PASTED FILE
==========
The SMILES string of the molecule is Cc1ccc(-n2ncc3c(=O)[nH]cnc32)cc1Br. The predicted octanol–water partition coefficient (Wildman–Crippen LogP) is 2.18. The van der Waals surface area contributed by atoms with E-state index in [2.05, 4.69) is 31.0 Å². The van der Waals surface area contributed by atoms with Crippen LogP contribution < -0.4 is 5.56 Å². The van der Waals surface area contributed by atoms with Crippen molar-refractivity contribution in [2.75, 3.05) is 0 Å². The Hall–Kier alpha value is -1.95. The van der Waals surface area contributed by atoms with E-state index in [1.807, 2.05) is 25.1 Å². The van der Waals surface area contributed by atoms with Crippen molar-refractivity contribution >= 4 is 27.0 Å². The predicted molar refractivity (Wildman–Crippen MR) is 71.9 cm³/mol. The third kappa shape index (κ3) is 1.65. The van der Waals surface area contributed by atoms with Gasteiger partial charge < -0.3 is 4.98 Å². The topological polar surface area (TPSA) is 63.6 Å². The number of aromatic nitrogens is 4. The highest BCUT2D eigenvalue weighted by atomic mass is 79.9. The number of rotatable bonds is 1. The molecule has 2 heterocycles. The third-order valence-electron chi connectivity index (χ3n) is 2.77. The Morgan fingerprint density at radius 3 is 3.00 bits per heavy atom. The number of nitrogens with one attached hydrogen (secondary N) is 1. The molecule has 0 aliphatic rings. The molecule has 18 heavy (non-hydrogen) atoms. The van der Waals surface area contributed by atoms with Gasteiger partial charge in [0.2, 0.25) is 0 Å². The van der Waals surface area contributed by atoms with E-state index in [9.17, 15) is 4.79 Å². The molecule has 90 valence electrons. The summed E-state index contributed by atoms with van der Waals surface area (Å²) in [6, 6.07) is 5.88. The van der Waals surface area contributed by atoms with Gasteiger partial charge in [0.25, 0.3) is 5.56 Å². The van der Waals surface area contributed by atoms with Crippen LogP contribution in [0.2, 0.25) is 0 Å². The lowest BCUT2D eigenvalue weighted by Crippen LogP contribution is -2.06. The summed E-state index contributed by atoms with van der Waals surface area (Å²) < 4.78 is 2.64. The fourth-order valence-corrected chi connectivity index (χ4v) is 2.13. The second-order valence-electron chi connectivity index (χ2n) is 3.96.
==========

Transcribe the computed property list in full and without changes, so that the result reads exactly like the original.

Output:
The SMILES string of the molecule is Cc1ccc(-n2ncc3c(=O)[nH]cnc32)cc1Br. The predicted octanol–water partition coefficient (Wildman–Crippen LogP) is 2.18. The van der Waals surface area contributed by atoms with E-state index in [2.05, 4.69) is 31.0 Å². The van der Waals surface area contributed by atoms with Crippen LogP contribution < -0.4 is 5.56 Å². The van der Waals surface area contributed by atoms with Crippen molar-refractivity contribution in [2.75, 3.05) is 0 Å². The Hall–Kier alpha value is -1.95. The van der Waals surface area contributed by atoms with E-state index in [1.807, 2.05) is 25.1 Å². The van der Waals surface area contributed by atoms with Crippen molar-refractivity contribution >= 4 is 27.0 Å². The predicted molar refractivity (Wildman–Crippen MR) is 71.9 cm³/mol. The third kappa shape index (κ3) is 1.65. The van der Waals surface area contributed by atoms with Gasteiger partial charge < -0.3 is 4.98 Å². The topological polar surface area (TPSA) is 63.6 Å². The number of aromatic nitrogens is 4. The highest BCUT2D eigenvalue weighted by atomic mass is 79.9. The number of rotatable bonds is 1. The molecule has 2 heterocycles. The third-order valence-electron chi connectivity index (χ3n) is 2.77. The Morgan fingerprint density at radius 3 is 3.00 bits per heavy atom. The number of nitrogens with one attached hydrogen (secondary N) is 1. The molecule has 0 aliphatic rings. The molecule has 18 heavy (non-hydrogen) atoms. The van der Waals surface area contributed by atoms with Gasteiger partial charge in [0.2, 0.25) is 0 Å². The van der Waals surface area contributed by atoms with E-state index in [9.17, 15) is 4.79 Å². The molecule has 90 valence electrons. The summed E-state index contributed by atoms with van der Waals surface area (Å²) in [6, 6.07) is 5.88. The van der Waals surface area contributed by atoms with Gasteiger partial charge in [0.25, 0.3) is 5.56 Å². The van der Waals surface area contributed by atoms with Crippen LogP contribution in [0.2, 0.25) is 0 Å². The lowest BCUT2D eigenvalue weighted by Crippen LogP contribution is -2.06. The summed E-state index contributed by atoms with van der Waals surface area (Å²) < 4.78 is 2.64. The fourth-order valence-corrected chi connectivity index (χ4v) is 2.13. The second-order valence-electron chi connectivity index (χ2n) is 3.96.